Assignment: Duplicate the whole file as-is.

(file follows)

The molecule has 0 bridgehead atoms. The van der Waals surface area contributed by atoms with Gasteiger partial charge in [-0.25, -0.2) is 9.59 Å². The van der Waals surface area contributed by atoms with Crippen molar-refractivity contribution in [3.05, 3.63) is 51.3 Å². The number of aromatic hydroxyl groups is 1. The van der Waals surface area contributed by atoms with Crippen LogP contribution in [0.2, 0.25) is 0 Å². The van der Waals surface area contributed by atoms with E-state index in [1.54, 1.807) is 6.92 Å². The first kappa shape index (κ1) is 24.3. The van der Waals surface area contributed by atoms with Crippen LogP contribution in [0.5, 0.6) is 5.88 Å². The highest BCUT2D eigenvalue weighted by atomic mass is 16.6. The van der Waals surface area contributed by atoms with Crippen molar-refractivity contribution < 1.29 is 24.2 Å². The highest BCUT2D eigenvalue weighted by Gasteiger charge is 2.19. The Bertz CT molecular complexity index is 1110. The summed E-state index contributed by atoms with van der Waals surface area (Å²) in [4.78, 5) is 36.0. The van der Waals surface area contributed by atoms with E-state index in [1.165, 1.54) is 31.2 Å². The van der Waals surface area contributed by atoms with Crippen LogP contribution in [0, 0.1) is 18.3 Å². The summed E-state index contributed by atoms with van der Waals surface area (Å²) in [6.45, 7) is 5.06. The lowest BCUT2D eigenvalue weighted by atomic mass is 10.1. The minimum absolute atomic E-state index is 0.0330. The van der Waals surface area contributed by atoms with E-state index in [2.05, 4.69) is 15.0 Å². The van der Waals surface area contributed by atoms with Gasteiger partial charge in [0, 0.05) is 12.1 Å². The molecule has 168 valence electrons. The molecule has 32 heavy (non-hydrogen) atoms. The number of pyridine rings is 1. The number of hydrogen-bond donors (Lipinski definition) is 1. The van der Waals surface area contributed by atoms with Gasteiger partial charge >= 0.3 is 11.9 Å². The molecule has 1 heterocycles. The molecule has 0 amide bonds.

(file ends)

The molecule has 0 bridgehead atoms. The van der Waals surface area contributed by atoms with Gasteiger partial charge in [-0.25, -0.2) is 9.59 Å². The van der Waals surface area contributed by atoms with Crippen molar-refractivity contribution in [3.05, 3.63) is 51.3 Å². The number of aromatic hydroxyl groups is 1. The van der Waals surface area contributed by atoms with Crippen LogP contribution in [0.2, 0.25) is 0 Å². The van der Waals surface area contributed by atoms with E-state index in [1.54, 1.807) is 6.92 Å². The first kappa shape index (κ1) is 24.3. The van der Waals surface area contributed by atoms with Crippen LogP contribution in [0.5, 0.6) is 5.88 Å². The highest BCUT2D eigenvalue weighted by atomic mass is 16.6. The van der Waals surface area contributed by atoms with Crippen molar-refractivity contribution < 1.29 is 24.2 Å². The highest BCUT2D eigenvalue weighted by Gasteiger charge is 2.19. The Bertz CT molecular complexity index is 1110. The summed E-state index contributed by atoms with van der Waals surface area (Å²) in [4.78, 5) is 36.0. The van der Waals surface area contributed by atoms with E-state index in [1.165, 1.54) is 31.2 Å². The van der Waals surface area contributed by atoms with Crippen LogP contribution in [0, 0.1) is 18.3 Å². The summed E-state index contributed by atoms with van der Waals surface area (Å²) in [6.45, 7) is 5.06. The lowest BCUT2D eigenvalue weighted by atomic mass is 10.1. The minimum absolute atomic E-state index is 0.0330. The van der Waals surface area contributed by atoms with E-state index in [2.05, 4.69) is 15.0 Å². The van der Waals surface area contributed by atoms with Gasteiger partial charge in [0, 0.05) is 12.1 Å². The molecule has 168 valence electrons. The molecule has 32 heavy (non-hydrogen) atoms. The number of pyridine rings is 1. The number of hydrogen-bond donors (Lipinski definition) is 1. The van der Waals surface area contributed by atoms with Gasteiger partial charge >= 0.3 is 11.9 Å². The molecule has 1 heterocycles. The molecule has 0 amide bonds.